By Tim Barkley. May 2014.

Mom and Susan flanked the lawyer, who addressed Mom: “If I recall correctly, Susan and I had discussed making sure you qualify for Medicaid by giving investments to the kids. Is that what you want to talk about?”

Susan assented, “Mom and I talked, and she agreed that the nursing home shouldn’t have everything. She said she and Dad had worked hard to get what they have, and she wants it to go to us kids.”

The lawyer looked at Mom, who also nodded.

“I just want to be sure we’re all on the same page,” said the attorney. “If you go into a nursing home, the bill has to be paid. Around here, it’s anywhere from six to eight thousand dollars per month. Susan said your income right now is about $4,400 per month, and that if you rented your house, you could increase that to about $6,000 per month. Is that about right?”

Mom looked at Susan, who nodded.

The attorney continued, “That means that you can pay the cost of a nursing home stay out of income, pretty much. There are other costs that might need to be paid, such as consumable supplies, but the bulk of the cost can come from your monthly cash flow.

“Susan seemed worried that if the cost of nursing home care increased more than rents and your other income, you could find yourself having to spend down savings and sell investments to pay for the cost of care.

“One of the ways to pay for care is to make sure you qualify for Medicaid. Medicaid is a medical welfare program that pays for nursing home costs for the poor.

“Medicaid isn’t about the government paying for the costs of care so you can make your kids rich. That’s why Medicaid will refuse to pay for your care if you have made gifts to your children for the purpose of qualifying for Medicaid. The application for Medicaid requires that you disclose any asset transfers made within the past five years.

“Not every gift is presumed to be for the purpose of qualifying for Medicaid. For example, if you have always paid your son’s car payment or mortgage, then the past gifts shouldn’t be a problem, but you’ll have to stop giving the money when you apply for Medicaid.

“The rule is that transfers create a period of disqualification computed by a fraction. The numerator is the amount of all transfers for the five years prior to the date of application. The denominator is the imputed monthly cost of care, currently $7,000.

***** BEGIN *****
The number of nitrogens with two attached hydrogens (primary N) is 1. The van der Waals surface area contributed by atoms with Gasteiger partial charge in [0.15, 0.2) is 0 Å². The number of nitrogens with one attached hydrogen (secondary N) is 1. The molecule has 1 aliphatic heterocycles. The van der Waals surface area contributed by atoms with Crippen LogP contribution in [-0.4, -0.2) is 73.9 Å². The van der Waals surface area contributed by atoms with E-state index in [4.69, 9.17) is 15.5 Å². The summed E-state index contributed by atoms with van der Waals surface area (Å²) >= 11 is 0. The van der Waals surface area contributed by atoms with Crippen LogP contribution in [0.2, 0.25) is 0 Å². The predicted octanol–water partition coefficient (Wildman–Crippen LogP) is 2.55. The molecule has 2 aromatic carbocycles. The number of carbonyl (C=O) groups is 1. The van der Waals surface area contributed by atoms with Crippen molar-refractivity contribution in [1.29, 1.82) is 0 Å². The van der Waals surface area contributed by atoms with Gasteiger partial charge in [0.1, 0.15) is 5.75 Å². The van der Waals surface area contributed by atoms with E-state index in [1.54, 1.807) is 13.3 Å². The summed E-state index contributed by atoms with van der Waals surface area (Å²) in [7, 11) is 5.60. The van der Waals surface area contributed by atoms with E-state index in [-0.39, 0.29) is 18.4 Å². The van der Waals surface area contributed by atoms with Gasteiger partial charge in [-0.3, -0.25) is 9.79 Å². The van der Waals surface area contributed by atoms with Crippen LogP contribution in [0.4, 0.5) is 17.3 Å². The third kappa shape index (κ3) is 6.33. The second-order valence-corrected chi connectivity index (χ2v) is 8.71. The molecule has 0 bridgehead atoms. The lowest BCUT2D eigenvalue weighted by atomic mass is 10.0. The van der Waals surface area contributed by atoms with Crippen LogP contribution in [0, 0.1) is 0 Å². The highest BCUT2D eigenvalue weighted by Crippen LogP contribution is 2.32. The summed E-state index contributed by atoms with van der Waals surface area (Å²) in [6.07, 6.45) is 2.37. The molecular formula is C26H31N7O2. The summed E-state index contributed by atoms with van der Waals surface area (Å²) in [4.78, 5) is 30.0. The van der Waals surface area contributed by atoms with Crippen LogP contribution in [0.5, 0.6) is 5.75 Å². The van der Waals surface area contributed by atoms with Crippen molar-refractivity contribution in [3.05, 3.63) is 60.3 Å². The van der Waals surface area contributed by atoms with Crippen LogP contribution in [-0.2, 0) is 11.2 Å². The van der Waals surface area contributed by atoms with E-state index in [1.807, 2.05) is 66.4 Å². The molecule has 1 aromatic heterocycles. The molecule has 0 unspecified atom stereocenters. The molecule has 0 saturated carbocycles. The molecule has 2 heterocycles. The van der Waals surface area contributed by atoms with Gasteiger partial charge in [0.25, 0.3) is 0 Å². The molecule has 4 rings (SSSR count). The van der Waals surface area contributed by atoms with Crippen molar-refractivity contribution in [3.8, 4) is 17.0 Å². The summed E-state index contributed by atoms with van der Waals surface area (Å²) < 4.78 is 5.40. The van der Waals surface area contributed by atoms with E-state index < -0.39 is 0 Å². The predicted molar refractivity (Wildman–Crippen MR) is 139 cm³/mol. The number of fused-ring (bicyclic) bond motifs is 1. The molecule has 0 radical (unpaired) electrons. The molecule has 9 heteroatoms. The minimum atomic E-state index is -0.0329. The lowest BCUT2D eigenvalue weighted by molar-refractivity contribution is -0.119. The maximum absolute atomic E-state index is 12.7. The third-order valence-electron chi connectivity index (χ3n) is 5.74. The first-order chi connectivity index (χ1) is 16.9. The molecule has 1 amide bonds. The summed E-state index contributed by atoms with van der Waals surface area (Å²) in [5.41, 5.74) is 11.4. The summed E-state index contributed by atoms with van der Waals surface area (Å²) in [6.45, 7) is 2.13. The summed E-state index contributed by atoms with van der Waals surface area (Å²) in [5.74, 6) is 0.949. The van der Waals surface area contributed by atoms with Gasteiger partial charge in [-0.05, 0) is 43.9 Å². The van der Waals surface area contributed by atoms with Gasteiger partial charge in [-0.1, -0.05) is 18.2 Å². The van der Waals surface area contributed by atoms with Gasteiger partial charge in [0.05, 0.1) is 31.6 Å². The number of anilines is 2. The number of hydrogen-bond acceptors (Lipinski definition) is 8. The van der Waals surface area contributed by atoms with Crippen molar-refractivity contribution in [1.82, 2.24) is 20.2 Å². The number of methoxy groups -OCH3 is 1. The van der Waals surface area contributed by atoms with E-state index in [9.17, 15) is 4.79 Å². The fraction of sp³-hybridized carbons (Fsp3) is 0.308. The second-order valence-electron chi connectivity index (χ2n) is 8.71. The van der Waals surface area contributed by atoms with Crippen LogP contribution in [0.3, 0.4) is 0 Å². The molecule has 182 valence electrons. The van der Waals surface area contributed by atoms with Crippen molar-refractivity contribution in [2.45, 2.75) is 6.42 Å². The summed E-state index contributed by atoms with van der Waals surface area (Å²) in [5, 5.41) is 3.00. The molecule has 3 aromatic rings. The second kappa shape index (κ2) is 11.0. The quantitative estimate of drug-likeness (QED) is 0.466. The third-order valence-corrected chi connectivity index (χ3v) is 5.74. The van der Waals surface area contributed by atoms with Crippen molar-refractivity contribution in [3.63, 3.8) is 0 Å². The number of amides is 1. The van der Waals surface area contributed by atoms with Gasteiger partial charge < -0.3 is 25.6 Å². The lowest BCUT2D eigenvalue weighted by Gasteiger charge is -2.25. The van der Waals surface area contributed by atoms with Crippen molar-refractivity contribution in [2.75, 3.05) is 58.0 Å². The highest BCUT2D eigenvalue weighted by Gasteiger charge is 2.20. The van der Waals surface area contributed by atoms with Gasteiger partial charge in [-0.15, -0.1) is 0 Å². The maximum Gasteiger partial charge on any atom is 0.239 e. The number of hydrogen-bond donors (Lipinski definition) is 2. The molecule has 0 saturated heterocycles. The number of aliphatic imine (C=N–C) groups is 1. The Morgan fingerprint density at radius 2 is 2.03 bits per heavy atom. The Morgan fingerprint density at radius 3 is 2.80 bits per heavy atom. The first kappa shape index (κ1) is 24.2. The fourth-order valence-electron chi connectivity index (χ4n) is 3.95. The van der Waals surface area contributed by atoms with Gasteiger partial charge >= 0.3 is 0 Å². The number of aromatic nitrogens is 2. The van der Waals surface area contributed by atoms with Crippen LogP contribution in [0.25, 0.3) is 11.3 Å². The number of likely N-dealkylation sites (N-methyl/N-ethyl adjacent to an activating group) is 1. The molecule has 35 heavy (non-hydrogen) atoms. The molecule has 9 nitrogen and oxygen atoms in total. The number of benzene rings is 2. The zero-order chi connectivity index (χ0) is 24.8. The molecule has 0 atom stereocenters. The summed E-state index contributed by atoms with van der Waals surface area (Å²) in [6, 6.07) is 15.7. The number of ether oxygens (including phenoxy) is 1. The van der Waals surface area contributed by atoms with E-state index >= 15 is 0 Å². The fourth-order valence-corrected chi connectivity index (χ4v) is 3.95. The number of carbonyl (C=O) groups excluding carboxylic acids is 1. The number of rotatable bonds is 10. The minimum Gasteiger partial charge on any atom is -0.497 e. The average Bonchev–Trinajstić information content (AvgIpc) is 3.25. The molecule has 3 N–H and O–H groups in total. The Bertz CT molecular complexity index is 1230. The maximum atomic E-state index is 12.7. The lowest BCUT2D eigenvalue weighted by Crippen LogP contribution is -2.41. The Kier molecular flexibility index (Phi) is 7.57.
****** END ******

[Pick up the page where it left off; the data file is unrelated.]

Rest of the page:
“So, if you gave away a $140,000 house to your children in the five years before the month of application, you would be disqualified from Medicaid for 20 months, starting on the date you would otherwise qualify for Medicaid but for the gift – not on the date of the gift, but on the date you would otherwise qualify, usually the date of application. The disqualification is prospective.

“The disqualification can be undone if the gift is given back. One of my clients gave their house to their kids, but when the parents had to apply for Medicaid, the kids gave the house back. The parents couldn’t apply until the house was sold and the proceeds spent on the cost of care, but there was no disqualification.”

Mom had been following the discussion closely. “What happens if the kids sell the house and spend the money?”

“That can be the worst of all worlds,” responded the attorney. “Let’s say the kids never would sell the house voluntarily, but one of them loses a job and can’t pay bills, or gets divorced. The creditors or the ex-spouse can try to force the sale of the house so they can get paid. Then the kids can’t give the house back, but you’re still disqualified.”

“I can see how the kids might like this,” continued Mom, “and I’d rather have the kids have our money than the nursing home, but it sounds risky.”
“It can be,” agreed the lawyer. “It’s up to you. And if you don’t need Medicaid for five years, under current law, the transfers would never show up on the application. Of course, the law can change and that five year period could get longer – it used to be three years – but under current law, after five years you’d be free to apply for Medicaid.”

Mom nodded, and prepared to rise from the table. “I’ll think about it and talk to the kids. I need to figure out what’s best.”

“It’s your decision,” agreed the lawyer. “Let me know what you think is best for you and your family.”


Attorney Tim Barkley
The Tim Barkley Law Offices
One Park Avenue
P.O. Box 1136
Mount Airy
Maryland 21771

 (301) 829-3778

Wills & Trusts | Estate Planning | Probates & Estates
Elder Law | Real Estate | Business Planning